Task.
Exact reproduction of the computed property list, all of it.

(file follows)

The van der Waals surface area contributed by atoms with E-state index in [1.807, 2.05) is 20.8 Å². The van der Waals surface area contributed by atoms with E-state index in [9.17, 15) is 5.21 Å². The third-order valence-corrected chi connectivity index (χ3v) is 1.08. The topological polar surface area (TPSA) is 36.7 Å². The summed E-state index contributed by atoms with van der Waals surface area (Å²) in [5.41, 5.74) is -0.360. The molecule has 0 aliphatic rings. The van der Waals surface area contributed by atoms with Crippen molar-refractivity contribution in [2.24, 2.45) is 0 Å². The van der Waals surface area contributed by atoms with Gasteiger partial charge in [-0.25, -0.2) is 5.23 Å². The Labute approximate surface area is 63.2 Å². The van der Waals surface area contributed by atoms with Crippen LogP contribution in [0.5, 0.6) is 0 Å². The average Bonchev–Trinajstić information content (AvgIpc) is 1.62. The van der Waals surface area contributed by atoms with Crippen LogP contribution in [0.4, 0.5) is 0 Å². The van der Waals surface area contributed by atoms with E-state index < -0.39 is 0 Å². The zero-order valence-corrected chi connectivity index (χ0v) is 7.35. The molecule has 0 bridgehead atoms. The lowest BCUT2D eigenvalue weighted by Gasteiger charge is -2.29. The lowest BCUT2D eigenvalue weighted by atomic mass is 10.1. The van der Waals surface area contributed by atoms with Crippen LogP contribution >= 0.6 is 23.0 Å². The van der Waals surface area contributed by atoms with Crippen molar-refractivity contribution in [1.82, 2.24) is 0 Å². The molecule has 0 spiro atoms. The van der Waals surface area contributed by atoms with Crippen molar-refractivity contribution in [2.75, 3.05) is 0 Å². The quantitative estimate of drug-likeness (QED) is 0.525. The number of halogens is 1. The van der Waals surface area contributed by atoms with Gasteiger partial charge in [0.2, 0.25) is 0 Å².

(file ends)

The van der Waals surface area contributed by atoms with E-state index in [1.807, 2.05) is 20.8 Å². The van der Waals surface area contributed by atoms with E-state index in [9.17, 15) is 5.21 Å². The third-order valence-corrected chi connectivity index (χ3v) is 1.08. The topological polar surface area (TPSA) is 36.7 Å². The summed E-state index contributed by atoms with van der Waals surface area (Å²) in [5.41, 5.74) is -0.360. The molecule has 0 aliphatic rings. The van der Waals surface area contributed by atoms with Crippen molar-refractivity contribution in [2.24, 2.45) is 0 Å². The van der Waals surface area contributed by atoms with Gasteiger partial charge in [-0.25, -0.2) is 5.23 Å². The Labute approximate surface area is 63.2 Å². The van der Waals surface area contributed by atoms with Crippen LogP contribution in [0.5, 0.6) is 0 Å². The average Bonchev–Trinajstić information content (AvgIpc) is 1.62. The van der Waals surface area contributed by atoms with Crippen LogP contribution in [0.4, 0.5) is 0 Å². The van der Waals surface area contributed by atoms with E-state index < -0.39 is 0 Å². The zero-order valence-corrected chi connectivity index (χ0v) is 7.35. The molecule has 0 bridgehead atoms. The lowest BCUT2D eigenvalue weighted by Gasteiger charge is -2.29. The lowest BCUT2D eigenvalue weighted by atomic mass is 10.1. The van der Waals surface area contributed by atoms with Crippen LogP contribution >= 0.6 is 23.0 Å². The van der Waals surface area contributed by atoms with Crippen molar-refractivity contribution in [1.82, 2.24) is 0 Å². The molecule has 0 spiro atoms. The van der Waals surface area contributed by atoms with Crippen molar-refractivity contribution in [2.75, 3.05) is 0 Å². The quantitative estimate of drug-likeness (QED) is 0.525. The number of halogens is 1. The van der Waals surface area contributed by atoms with Gasteiger partial charge in [0.2, 0.25) is 0 Å².